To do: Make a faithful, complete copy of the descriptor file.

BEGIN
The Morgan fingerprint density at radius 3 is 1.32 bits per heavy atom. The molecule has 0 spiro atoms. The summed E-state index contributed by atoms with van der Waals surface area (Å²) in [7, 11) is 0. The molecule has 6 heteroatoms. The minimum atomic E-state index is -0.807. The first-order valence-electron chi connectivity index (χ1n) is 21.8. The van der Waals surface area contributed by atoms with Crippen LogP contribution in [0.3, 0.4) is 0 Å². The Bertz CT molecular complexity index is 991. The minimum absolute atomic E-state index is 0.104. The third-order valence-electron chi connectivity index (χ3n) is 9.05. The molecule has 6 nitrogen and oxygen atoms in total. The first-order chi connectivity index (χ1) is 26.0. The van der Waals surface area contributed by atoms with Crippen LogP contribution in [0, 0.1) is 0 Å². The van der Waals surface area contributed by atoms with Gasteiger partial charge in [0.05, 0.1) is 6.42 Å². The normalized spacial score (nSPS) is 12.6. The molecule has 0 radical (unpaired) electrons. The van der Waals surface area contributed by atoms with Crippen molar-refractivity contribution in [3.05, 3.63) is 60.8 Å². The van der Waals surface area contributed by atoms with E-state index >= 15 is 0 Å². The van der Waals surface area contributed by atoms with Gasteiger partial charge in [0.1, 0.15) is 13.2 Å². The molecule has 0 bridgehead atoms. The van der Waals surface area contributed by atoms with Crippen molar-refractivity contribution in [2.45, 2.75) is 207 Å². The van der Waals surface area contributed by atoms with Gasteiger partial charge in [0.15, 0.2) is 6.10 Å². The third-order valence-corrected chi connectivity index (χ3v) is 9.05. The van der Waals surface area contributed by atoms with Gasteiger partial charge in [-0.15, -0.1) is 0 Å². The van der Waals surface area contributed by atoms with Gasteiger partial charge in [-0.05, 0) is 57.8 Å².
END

The Morgan fingerprint density at radius 3 is 1.32 bits per heavy atom. The molecule has 0 spiro atoms. The summed E-state index contributed by atoms with van der Waals surface area (Å²) in [7, 11) is 0. The molecule has 6 heteroatoms. The minimum atomic E-state index is -0.807. The first-order valence-electron chi connectivity index (χ1n) is 21.8. The van der Waals surface area contributed by atoms with Crippen LogP contribution in [0.3, 0.4) is 0 Å². The Bertz CT molecular complexity index is 991. The minimum absolute atomic E-state index is 0.104. The third-order valence-electron chi connectivity index (χ3n) is 9.05. The molecule has 6 nitrogen and oxygen atoms in total. The first-order chi connectivity index (χ1) is 26.0. The van der Waals surface area contributed by atoms with Crippen LogP contribution in [0, 0.1) is 0 Å². The van der Waals surface area contributed by atoms with Gasteiger partial charge in [0.05, 0.1) is 6.42 Å². The normalized spacial score (nSPS) is 12.6. The molecule has 0 radical (unpaired) electrons. The van der Waals surface area contributed by atoms with Crippen molar-refractivity contribution in [3.05, 3.63) is 60.8 Å². The van der Waals surface area contributed by atoms with E-state index >= 15 is 0 Å². The van der Waals surface area contributed by atoms with Gasteiger partial charge in [0.1, 0.15) is 13.2 Å². The molecule has 0 bridgehead atoms. The van der Waals surface area contributed by atoms with Crippen molar-refractivity contribution in [2.45, 2.75) is 207 Å². The van der Waals surface area contributed by atoms with Gasteiger partial charge in [0.15, 0.2) is 6.10 Å². The third-order valence-corrected chi connectivity index (χ3v) is 9.05. The van der Waals surface area contributed by atoms with Gasteiger partial charge in [-0.15, -0.1) is 0 Å². The van der Waals surface area contributed by atoms with Gasteiger partial charge in [-0.05, 0) is 57.8 Å².